Methane Emissions From Fossil Fuel Industry Dramatically Higher Than Previously Thought

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Methane emissions from the fossil fuel industry are “dramatically higher” than previously thought, according to a new study published in the journal Nature.

The new study — utilizing the largest database of worldwide methane emissions compiled to date — has revealed that worldwide methane emissions from oil, gas, and coal “production” (extraction, more accurately) are 20–60% higher than current estimates.


To put that in context, that means that the amount of methane emissions previously unaccounted for is roughly 300 times the amount released as part of the Aliso Canyon natural gas leak in California last year. The Aliso Canyon natural gas leak was the largest such leak in US history.

Notably, the new research also found that, when taken as a fraction of total natural gas production, methane leaks/emissions have actually fallen over the last few decades — from around 8% in the mid-1980s, to around 2% in the early 2010s. Total levels have apparently been increasing, though.

As a reminder, methane has a pronounced, but relatively short in duration, effect on the climate as compared to carbon dioxide. When methane breaks down, though, carbon dioxide is released, so the effect on climate doesn’t disappear completely following the period of pronounced effect.

“The good news is that reducing methane emissions now will reduce climate forcing in only a few years — it takes much longer for CO2. And since fossil fuel methane emissions are higher than previously thought, the potential to reduce climate forcing from this specific source is also greater,” commented lead author Stefan Schwietzke, of the University of Colorado and US science agency NOAA, in a conversation with the Guardian.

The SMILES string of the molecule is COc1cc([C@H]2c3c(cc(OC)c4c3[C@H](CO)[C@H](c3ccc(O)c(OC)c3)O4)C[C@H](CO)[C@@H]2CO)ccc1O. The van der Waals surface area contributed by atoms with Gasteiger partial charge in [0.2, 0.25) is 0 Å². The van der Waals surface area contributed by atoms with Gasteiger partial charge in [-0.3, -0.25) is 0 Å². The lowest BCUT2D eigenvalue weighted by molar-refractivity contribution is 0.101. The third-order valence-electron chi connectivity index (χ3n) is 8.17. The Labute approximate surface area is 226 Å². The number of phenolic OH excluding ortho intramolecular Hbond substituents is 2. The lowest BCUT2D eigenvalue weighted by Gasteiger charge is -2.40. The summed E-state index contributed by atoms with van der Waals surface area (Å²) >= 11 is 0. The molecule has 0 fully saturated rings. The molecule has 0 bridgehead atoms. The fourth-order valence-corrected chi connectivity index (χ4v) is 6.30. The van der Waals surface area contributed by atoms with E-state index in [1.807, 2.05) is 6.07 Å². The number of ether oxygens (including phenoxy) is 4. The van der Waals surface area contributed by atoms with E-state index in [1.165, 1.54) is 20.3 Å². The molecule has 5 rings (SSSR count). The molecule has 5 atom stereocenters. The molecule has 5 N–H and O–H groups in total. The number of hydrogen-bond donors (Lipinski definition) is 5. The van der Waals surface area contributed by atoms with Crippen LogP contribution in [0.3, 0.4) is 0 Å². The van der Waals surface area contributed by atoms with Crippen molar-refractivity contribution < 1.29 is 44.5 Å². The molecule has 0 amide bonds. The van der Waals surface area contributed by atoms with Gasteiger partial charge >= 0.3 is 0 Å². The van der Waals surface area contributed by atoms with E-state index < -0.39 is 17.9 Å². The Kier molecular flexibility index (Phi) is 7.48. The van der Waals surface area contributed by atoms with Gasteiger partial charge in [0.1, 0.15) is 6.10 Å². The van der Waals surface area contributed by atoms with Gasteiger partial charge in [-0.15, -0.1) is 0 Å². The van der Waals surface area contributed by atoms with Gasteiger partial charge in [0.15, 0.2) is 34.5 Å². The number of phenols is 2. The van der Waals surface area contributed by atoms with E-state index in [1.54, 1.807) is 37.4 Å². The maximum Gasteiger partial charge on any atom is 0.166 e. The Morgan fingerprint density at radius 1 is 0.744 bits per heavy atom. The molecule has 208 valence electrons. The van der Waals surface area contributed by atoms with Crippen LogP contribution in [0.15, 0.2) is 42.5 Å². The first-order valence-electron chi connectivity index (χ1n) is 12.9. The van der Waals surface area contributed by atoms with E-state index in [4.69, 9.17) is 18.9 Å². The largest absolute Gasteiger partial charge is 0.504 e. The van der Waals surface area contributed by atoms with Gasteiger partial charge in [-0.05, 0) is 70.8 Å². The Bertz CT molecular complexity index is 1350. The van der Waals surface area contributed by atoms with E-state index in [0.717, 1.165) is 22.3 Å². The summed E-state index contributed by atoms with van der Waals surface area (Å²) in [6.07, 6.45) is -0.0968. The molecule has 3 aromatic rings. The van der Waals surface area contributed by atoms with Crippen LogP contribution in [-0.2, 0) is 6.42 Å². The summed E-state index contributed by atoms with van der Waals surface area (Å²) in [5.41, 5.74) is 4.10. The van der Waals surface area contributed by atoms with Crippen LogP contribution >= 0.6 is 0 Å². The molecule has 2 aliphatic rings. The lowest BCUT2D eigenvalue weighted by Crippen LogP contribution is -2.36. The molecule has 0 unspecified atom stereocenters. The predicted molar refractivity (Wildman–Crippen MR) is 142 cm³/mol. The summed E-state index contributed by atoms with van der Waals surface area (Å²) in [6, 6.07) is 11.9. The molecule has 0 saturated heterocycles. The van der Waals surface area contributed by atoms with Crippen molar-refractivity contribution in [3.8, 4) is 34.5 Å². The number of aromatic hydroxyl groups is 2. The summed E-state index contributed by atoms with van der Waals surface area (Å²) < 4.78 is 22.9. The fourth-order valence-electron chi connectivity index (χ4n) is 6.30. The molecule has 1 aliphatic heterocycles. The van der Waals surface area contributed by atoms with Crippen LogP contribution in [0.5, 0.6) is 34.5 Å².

“Map showing global methane concentrations in January 2016 at a pressure of 400 hectopascals, or roughly 6km above the surface. Concentrations are higher in the northern hemisphere because both natural- and human-caused sources of methane are more abundant there.” Image by AIRS/NASA

Here’s some more background from that coverage: “Methane emissions have been rising since the industrial revolution but paused between 1996 and 2006 — believed by some to be because of decreased fossil fuel emissions in former Soviet Union countries — before marching upwards again. Most is from natural sources, such as wetlands and geological seepage, but humanity’s share is estimated to account for 30–45% of the total. The study published on Wednesday examined the isotopic ‘fingerprints’ of methane sources, compiling thousands of measurements from public sources and peer-reviewed papers. Allen said it was the largest database of its kind.”

Reducing methane emissions may reduce climate forcing faster than previously thought, as Schwietzke guesses (or not), but reducing methane emissions is not a simple proposition. To truly reduce methane emissions to a meaningful degree would require a fundamental restructuring of the energy, agricultural, and transportation sectors. If such transformations happen, they won’t be fast, and they likely won’t be made willingly (particularly with regard to the agricultural sector).

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James Ayre

James Ayre's background is predominantly in geopolitics and history, but he has an obsessive interest in pretty much everything. After an early life spent in the Imperial Free City of Dortmund, James followed the river Ruhr to Cofbuokheim, where he attended the University of Astnide. And where he also briefly considered entering the coal mining business. He currently writes for a living, on a broad variety of subjects, ranging from science, to politics, to military history, to renewable energy.

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